Eternals ventures even further from the Marvel formula. Once Zhao came on board, she reworked the script and made a plan to shoot it in her style: minimal green screen, lots of location shoots, natural light, wide-angle lenses that can capture both close-up intimacy and vast landscapes within the same frame. (This is where the Final Fantasy and Terrence Malick influence comes in. Think Tree of Life with swords.) If that sounds like a departure from Marvel’s house style, that’s why they hired her. “I’m not going to try to do something different for the sake of doing something different—that’s not interesting to me,” Zhao says. “There’s no reason for them to get someone like me just to shoot a movie on a soundstage.”

As Moore puts it, hiring Zhao to make a film that looks more like her 2017 modern Western, The Rider, than Iron Man 3 comes with the kinds of changes Marvel always says it wants to make “and then in the crunch of the schedule are the first things to get stripped away.” Zhao, he notes, is not dissimilar to her former Sundance Screenwriters Lab classmate Ryan Coogler, director of Black Panther, in that they both “challenged our very system as to why we were doing things a certain way.”

Instead of shiny, primary-colored razzle-dazzle, Eternals, in Zhao’s care, occupies more muted, subtle tones. Some Marvel films may need big CGI worlds, but because her movie is about heroes who have been on Earth for 7,000 years, she wanted her cast to be able to interact with real physical spaces. And while Eternals’ central characters must save Earth from the Deviants (you know, hero shit), according to Moore the film also challenges assumptions about what comic book characters should look like.

When it hits theaters in November, Eternals will be the first Marvel movie with a deaf star—Lauren Ridloff as Makkari. It will also feature Brian Tyree Henry’s Phastos, one of the MCU’s first openly gay superheroes. Several characters are a different race or gender than they were in Jack Kirby’s original 1970s comics. Eternals are immortal cosmic beings, Moore notes, not supersoldiers. They don’t all have to have six-pack abs. For Zhao, that’s the point. Talk of inclusion gets tossed around a lot in Hollywood, but it often devolves into box-checking; she wants to honor her characters’ diversity by making their personal identities part of the plot.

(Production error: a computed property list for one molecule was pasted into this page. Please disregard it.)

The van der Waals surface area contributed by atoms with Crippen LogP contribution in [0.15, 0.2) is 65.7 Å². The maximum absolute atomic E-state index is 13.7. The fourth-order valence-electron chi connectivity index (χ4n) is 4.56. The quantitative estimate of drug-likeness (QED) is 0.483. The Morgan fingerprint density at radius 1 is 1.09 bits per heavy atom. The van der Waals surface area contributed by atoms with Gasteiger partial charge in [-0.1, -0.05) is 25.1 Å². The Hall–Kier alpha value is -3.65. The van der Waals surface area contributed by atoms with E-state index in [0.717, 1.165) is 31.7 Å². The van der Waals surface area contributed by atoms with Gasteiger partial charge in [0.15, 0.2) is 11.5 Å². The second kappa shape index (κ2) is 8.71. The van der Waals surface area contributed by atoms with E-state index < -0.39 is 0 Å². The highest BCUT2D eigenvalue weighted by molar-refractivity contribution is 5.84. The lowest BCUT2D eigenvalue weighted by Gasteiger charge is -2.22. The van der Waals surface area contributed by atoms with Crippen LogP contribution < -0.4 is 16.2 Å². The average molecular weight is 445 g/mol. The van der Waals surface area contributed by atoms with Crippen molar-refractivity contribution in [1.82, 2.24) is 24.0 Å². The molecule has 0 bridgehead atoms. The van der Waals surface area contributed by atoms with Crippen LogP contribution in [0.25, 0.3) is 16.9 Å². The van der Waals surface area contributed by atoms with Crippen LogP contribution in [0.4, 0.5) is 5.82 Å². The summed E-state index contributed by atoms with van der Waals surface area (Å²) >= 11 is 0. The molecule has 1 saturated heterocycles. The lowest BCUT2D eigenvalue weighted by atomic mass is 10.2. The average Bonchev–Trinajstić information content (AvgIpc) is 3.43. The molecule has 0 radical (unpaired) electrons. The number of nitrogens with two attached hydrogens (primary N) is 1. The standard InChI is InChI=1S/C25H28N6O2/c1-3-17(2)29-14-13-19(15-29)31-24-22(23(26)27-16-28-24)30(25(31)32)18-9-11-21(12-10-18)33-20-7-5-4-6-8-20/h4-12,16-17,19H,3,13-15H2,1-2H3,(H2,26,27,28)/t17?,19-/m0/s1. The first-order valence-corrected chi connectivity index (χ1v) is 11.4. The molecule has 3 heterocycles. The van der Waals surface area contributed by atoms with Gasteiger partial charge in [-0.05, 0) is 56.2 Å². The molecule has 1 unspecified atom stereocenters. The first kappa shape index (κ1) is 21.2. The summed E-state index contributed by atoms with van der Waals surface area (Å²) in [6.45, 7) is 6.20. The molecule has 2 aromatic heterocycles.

“There are many different ways a human being can be heroic,” Zhao says. “I want to explore as many as possible, so that more audiences can see themselves in these heroic moments and feel they can relate.”

This, too, speaks to Zhao’s strengths. Feige likens her to an anthropologist, someone who studies her subjects and then makes films showcasing their abilities. She did it with the real nomads featured in Nomadland and the Lakota rodeo cowboy at the heart of The Rider. For Eternals, she cross-pollinated the tale of human evolution in Harari’s Sapiens with Marvel’s own mythology to explore how extraterrestrials would have integrated with humanity over the course of millennia. It’s the kind of thing, Feige says, Marvel has to do to avoid repeating itself. “I told her during some dark, grind-filled days in the middle of production,” he says, “that it was her vision for this movie that made me think that, post-Endgame, the MCU could survive.”

It might also be a way forward for Zhao. One of her next projects is a reimagining of the Dracula story that’s being described as “a futuristic, sci-fi Western”—another canon (coffin?) for her to blow up. At one point in our conversation, I ask if she’d ever want to direct a Star Wars movie. Zhao showed up at Comic-Con International a few years ago in a T-shirt emblazoned with a crying stormtrooper and the message “I had friends on that Death Star,” so it seemed likely. She demurs on the question but immediately follows up with a confession: “I’m definitely on the dark side.” That might be exactly what the franchise needs.